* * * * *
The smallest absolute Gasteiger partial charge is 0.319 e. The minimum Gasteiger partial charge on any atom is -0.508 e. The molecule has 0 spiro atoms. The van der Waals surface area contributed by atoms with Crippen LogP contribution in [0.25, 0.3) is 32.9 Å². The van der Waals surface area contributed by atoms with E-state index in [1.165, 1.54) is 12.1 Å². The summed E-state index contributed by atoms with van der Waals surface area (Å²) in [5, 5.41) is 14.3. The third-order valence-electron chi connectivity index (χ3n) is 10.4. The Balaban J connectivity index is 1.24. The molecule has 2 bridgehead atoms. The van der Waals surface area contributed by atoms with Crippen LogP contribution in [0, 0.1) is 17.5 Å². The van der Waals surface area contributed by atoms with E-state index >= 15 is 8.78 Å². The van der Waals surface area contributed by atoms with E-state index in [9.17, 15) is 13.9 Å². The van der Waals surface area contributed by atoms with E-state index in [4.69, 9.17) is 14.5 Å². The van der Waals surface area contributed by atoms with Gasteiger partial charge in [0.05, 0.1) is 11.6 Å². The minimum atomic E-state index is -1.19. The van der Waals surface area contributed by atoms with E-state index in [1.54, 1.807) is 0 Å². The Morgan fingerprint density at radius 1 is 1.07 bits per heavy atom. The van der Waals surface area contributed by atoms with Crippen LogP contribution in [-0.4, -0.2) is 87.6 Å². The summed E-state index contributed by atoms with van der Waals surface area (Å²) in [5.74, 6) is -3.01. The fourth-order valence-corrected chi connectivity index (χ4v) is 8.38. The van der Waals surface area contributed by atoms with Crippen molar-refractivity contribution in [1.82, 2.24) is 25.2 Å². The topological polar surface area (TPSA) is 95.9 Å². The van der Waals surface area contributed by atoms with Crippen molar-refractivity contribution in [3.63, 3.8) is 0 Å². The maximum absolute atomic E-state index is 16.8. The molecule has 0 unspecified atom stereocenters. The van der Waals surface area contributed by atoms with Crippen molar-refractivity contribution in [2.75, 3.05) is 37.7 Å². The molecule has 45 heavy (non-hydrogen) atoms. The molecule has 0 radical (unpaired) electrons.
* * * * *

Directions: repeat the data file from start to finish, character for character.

The smallest absolute Gasteiger partial charge is 0.319 e. The minimum Gasteiger partial charge on any atom is -0.508 e. The molecule has 0 spiro atoms. The van der Waals surface area contributed by atoms with Crippen LogP contribution in [0.25, 0.3) is 32.9 Å². The van der Waals surface area contributed by atoms with E-state index in [1.165, 1.54) is 12.1 Å². The summed E-state index contributed by atoms with van der Waals surface area (Å²) in [5, 5.41) is 14.3. The third-order valence-electron chi connectivity index (χ3n) is 10.4. The Balaban J connectivity index is 1.24. The molecule has 2 bridgehead atoms. The van der Waals surface area contributed by atoms with Crippen LogP contribution in [0, 0.1) is 17.5 Å². The van der Waals surface area contributed by atoms with E-state index >= 15 is 8.78 Å². The van der Waals surface area contributed by atoms with E-state index in [9.17, 15) is 13.9 Å². The van der Waals surface area contributed by atoms with E-state index in [4.69, 9.17) is 14.5 Å². The van der Waals surface area contributed by atoms with Gasteiger partial charge in [0.05, 0.1) is 11.6 Å². The minimum atomic E-state index is -1.19. The van der Waals surface area contributed by atoms with E-state index in [1.54, 1.807) is 0 Å². The Morgan fingerprint density at radius 1 is 1.07 bits per heavy atom. The van der Waals surface area contributed by atoms with Crippen LogP contribution in [-0.4, -0.2) is 87.6 Å². The summed E-state index contributed by atoms with van der Waals surface area (Å²) in [5.74, 6) is -3.01. The fourth-order valence-corrected chi connectivity index (χ4v) is 8.38. The van der Waals surface area contributed by atoms with Crippen molar-refractivity contribution in [1.82, 2.24) is 25.2 Å². The topological polar surface area (TPSA) is 95.9 Å². The van der Waals surface area contributed by atoms with Crippen molar-refractivity contribution in [3.63, 3.8) is 0 Å². The maximum absolute atomic E-state index is 16.8. The molecule has 0 unspecified atom stereocenters. The van der Waals surface area contributed by atoms with Crippen molar-refractivity contribution in [2.75, 3.05) is 37.7 Å². The molecule has 45 heavy (non-hydrogen) atoms. The molecule has 0 radical (unpaired) electrons.